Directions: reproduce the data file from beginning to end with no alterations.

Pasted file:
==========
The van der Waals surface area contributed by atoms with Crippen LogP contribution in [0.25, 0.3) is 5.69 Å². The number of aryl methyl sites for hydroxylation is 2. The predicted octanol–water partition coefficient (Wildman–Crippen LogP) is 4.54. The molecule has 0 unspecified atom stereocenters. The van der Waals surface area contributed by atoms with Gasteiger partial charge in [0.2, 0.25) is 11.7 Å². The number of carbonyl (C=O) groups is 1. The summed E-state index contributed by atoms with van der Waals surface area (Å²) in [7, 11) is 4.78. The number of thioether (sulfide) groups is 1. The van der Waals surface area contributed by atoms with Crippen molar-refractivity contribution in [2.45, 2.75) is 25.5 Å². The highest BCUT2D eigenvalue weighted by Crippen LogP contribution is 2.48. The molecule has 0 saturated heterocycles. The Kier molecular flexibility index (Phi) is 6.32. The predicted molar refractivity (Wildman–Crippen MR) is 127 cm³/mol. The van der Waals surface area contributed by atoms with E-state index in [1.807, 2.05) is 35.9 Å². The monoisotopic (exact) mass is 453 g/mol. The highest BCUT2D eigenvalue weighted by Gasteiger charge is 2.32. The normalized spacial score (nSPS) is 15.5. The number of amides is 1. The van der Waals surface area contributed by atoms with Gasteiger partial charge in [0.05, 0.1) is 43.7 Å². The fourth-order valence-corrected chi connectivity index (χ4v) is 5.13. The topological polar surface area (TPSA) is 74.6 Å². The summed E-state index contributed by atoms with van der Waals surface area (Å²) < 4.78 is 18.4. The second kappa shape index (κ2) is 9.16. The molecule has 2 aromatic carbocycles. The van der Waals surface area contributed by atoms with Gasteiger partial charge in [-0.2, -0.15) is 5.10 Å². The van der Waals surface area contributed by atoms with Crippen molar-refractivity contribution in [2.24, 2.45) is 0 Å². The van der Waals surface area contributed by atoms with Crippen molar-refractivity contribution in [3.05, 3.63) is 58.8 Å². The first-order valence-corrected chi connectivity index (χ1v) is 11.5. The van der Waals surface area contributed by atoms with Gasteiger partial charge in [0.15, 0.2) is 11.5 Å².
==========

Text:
The van der Waals surface area contributed by atoms with Crippen LogP contribution in [0.25, 0.3) is 5.69 Å². The number of aryl methyl sites for hydroxylation is 2. The predicted octanol–water partition coefficient (Wildman–Crippen LogP) is 4.54. The molecule has 0 unspecified atom stereocenters. The van der Waals surface area contributed by atoms with Gasteiger partial charge in [0.2, 0.25) is 11.7 Å². The number of carbonyl (C=O) groups is 1. The summed E-state index contributed by atoms with van der Waals surface area (Å²) in [7, 11) is 4.78. The number of thioether (sulfide) groups is 1. The van der Waals surface area contributed by atoms with Crippen molar-refractivity contribution in [2.45, 2.75) is 25.5 Å². The highest BCUT2D eigenvalue weighted by Crippen LogP contribution is 2.48. The molecule has 0 saturated heterocycles. The Kier molecular flexibility index (Phi) is 6.32. The predicted molar refractivity (Wildman–Crippen MR) is 127 cm³/mol. The van der Waals surface area contributed by atoms with E-state index in [1.807, 2.05) is 35.9 Å². The monoisotopic (exact) mass is 453 g/mol. The highest BCUT2D eigenvalue weighted by Gasteiger charge is 2.32. The normalized spacial score (nSPS) is 15.5. The number of amides is 1. The van der Waals surface area contributed by atoms with Gasteiger partial charge in [0.05, 0.1) is 43.7 Å². The fourth-order valence-corrected chi connectivity index (χ4v) is 5.13. The topological polar surface area (TPSA) is 74.6 Å². The summed E-state index contributed by atoms with van der Waals surface area (Å²) < 4.78 is 18.4. The second kappa shape index (κ2) is 9.16. The molecule has 2 aromatic carbocycles. The van der Waals surface area contributed by atoms with Gasteiger partial charge in [-0.2, -0.15) is 5.10 Å². The van der Waals surface area contributed by atoms with Crippen molar-refractivity contribution in [2.24, 2.45) is 0 Å². The van der Waals surface area contributed by atoms with Crippen molar-refractivity contribution in [3.05, 3.63) is 58.8 Å². The first-order valence-corrected chi connectivity index (χ1v) is 11.5. The van der Waals surface area contributed by atoms with Gasteiger partial charge in [0.15, 0.2) is 11.5 Å².